Of all the Anglo-Saxon
names to come from Britain, langwead is one of the most ancient. The name is a result of the original family having lived in the village of Langmead, in the county of Devon
. This surname was used to refer to those individuals who lived at the lang-mead, which literally means the long meadow.
Early Origins of the langwead family
The surname langwead was first found in Devon
, where the name dates back to at least the 14th century. CITATION[CLOSE]
Lowe, Mark Anthony, Patronymica Britannica, A Dictionary of Family Names of the United Kingdom. London: John Russel Smith, 1860. Print.
There are numerous different spellings of the surname.
Early History of the langwead family
This web page shows only a small excerpt of our langwead research.Another 101 words (7 lines of text) covering the years 180 and 1808 are included under the topic Early langwead History in all our PDF Extended History products and printed products wherever possible.
langwead Spelling Variations
One relatively recent invention that did much to standardize English spelling was the printing press. However, before its invention even the most literate people recorded their names according to sound rather than spelling. The spelling variations
under which the name langwead has appeared include Langmead, Langemead, Langmeed, Langmede, Langemede, Langmaid, Langmayd, Langmade, Longmead, Longmate and many more.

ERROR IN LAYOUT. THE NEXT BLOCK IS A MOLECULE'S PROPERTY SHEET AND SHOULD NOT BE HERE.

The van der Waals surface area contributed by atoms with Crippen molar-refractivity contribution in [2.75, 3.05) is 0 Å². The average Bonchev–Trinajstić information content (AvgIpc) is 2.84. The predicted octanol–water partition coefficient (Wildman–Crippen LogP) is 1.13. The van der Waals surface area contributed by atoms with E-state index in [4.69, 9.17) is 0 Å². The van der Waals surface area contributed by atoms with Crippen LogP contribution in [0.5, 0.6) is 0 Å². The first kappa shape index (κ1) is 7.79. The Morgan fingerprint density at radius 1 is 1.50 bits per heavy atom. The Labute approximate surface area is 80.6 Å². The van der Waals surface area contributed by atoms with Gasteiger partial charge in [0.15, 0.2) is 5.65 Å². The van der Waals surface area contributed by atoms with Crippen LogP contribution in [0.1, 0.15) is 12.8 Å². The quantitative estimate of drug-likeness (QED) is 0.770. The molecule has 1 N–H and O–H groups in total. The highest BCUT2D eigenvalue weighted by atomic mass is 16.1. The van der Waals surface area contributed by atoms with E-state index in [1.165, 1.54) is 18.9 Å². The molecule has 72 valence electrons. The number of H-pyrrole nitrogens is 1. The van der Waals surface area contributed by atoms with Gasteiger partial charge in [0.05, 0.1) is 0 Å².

Early Notables of the langwead family (pre 1700)
Another 17 words (1 lines of text) are included under the topic Early langwead Notables in all our PDF Extended History products and printed products wherever possible.
Migration of the langwead family to the New World and Oceana
At this time, the shores of the New World beckoned many English families that felt that the social climate in England
was oppressive and lacked opportunity for change. Thousands left England
at great expense in ships that were overcrowded and full of disease. A great portion of these settlers never survived the journey and even a greater number arrived sick, starving, and without a penny. The survivors, however, were often greeted with greater opportunity than they could have experienced back home. These English settlers made significant contributions to those colonies that would eventually become the United States and Canada. An examination of early immigration records and passenger ship lists revealed that people bearing the name langwead arrived in North America very early: Robert Langmead, who settled at Pouch Cove in Newfoundland in 1841. William Langmayd was registered in Petty Harbour in 1708. Richard Langmeed sailed to St. John's, Newfoundland in 1841 and B.E. Langmade landed in San Francisco in 1852..